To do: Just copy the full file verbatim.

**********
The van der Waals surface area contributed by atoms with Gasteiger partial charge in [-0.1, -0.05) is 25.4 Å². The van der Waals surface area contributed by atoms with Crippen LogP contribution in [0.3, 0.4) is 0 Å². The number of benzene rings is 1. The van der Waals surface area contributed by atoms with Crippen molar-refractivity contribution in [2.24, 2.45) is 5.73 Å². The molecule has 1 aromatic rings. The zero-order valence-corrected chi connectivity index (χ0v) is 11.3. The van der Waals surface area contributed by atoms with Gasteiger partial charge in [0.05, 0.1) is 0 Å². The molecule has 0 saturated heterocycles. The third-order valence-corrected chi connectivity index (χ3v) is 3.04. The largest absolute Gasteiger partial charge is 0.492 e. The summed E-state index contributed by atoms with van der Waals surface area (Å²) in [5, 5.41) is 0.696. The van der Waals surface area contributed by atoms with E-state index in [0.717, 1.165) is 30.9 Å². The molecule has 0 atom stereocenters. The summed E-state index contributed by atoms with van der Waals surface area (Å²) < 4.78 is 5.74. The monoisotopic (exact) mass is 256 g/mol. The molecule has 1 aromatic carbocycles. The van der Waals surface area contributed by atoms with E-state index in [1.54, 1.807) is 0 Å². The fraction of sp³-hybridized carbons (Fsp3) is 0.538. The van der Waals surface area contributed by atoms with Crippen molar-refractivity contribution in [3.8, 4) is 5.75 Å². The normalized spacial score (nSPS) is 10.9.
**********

The van der Waals surface area contributed by atoms with Gasteiger partial charge in [-0.1, -0.05) is 25.4 Å². The van der Waals surface area contributed by atoms with Crippen LogP contribution in [0.3, 0.4) is 0 Å². The number of benzene rings is 1. The van der Waals surface area contributed by atoms with Crippen molar-refractivity contribution in [2.24, 2.45) is 5.73 Å². The molecule has 1 aromatic rings. The zero-order valence-corrected chi connectivity index (χ0v) is 11.3. The van der Waals surface area contributed by atoms with Gasteiger partial charge in [0.05, 0.1) is 0 Å². The molecule has 0 saturated heterocycles. The third-order valence-corrected chi connectivity index (χ3v) is 3.04. The largest absolute Gasteiger partial charge is 0.492 e. The summed E-state index contributed by atoms with van der Waals surface area (Å²) in [5, 5.41) is 0.696. The van der Waals surface area contributed by atoms with E-state index in [0.717, 1.165) is 30.9 Å². The molecule has 0 atom stereocenters. The summed E-state index contributed by atoms with van der Waals surface area (Å²) < 4.78 is 5.74. The monoisotopic (exact) mass is 256 g/mol. The molecule has 1 aromatic carbocycles. The van der Waals surface area contributed by atoms with E-state index in [1.54, 1.807) is 0 Å². The fraction of sp³-hybridized carbons (Fsp3) is 0.538. The van der Waals surface area contributed by atoms with Crippen molar-refractivity contribution in [3.8, 4) is 5.75 Å². The normalized spacial score (nSPS) is 10.9.